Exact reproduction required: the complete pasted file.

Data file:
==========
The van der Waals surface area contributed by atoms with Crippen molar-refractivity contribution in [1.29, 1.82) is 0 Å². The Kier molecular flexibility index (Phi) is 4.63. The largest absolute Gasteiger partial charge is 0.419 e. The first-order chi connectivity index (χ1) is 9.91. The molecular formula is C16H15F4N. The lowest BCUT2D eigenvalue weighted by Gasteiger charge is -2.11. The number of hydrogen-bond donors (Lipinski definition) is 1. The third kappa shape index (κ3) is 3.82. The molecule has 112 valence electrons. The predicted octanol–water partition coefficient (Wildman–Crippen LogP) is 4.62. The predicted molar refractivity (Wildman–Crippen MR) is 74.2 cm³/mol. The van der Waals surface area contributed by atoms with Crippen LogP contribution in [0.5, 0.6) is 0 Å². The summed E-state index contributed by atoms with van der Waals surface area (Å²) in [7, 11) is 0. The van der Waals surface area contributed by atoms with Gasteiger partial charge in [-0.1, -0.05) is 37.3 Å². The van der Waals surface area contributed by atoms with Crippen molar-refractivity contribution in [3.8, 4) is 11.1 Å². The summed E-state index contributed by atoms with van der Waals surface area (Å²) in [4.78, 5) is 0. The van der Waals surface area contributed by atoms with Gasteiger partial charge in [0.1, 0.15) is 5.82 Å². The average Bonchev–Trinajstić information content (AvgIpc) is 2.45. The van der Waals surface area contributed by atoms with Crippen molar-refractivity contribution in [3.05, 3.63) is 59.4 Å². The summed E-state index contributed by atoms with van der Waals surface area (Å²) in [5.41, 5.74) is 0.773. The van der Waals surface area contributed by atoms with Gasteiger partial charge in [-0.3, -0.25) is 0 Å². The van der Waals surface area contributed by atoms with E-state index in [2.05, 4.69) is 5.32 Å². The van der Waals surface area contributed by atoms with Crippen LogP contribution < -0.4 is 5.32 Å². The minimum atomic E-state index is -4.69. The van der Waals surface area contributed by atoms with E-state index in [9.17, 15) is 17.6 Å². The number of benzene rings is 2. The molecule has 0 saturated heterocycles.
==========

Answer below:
The van der Waals surface area contributed by atoms with Crippen molar-refractivity contribution in [1.29, 1.82) is 0 Å². The Kier molecular flexibility index (Phi) is 4.63. The largest absolute Gasteiger partial charge is 0.419 e. The first-order chi connectivity index (χ1) is 9.91. The molecular formula is C16H15F4N. The lowest BCUT2D eigenvalue weighted by Gasteiger charge is -2.11. The number of hydrogen-bond donors (Lipinski definition) is 1. The third kappa shape index (κ3) is 3.82. The molecule has 112 valence electrons. The predicted octanol–water partition coefficient (Wildman–Crippen LogP) is 4.62. The predicted molar refractivity (Wildman–Crippen MR) is 74.2 cm³/mol. The van der Waals surface area contributed by atoms with Crippen LogP contribution in [0.5, 0.6) is 0 Å². The summed E-state index contributed by atoms with van der Waals surface area (Å²) in [7, 11) is 0. The van der Waals surface area contributed by atoms with Gasteiger partial charge in [-0.1, -0.05) is 37.3 Å². The van der Waals surface area contributed by atoms with Crippen molar-refractivity contribution in [3.8, 4) is 11.1 Å². The summed E-state index contributed by atoms with van der Waals surface area (Å²) in [4.78, 5) is 0. The van der Waals surface area contributed by atoms with Gasteiger partial charge in [0.1, 0.15) is 5.82 Å². The average Bonchev–Trinajstić information content (AvgIpc) is 2.45. The van der Waals surface area contributed by atoms with Crippen molar-refractivity contribution in [3.05, 3.63) is 59.4 Å². The summed E-state index contributed by atoms with van der Waals surface area (Å²) in [5.41, 5.74) is 0.773. The van der Waals surface area contributed by atoms with Gasteiger partial charge in [-0.3, -0.25) is 0 Å². The van der Waals surface area contributed by atoms with E-state index in [2.05, 4.69) is 5.32 Å². The van der Waals surface area contributed by atoms with Crippen LogP contribution < -0.4 is 5.32 Å². The minimum atomic E-state index is -4.69. The van der Waals surface area contributed by atoms with E-state index in [9.17, 15) is 17.6 Å². The number of benzene rings is 2. The molecule has 0 saturated heterocycles.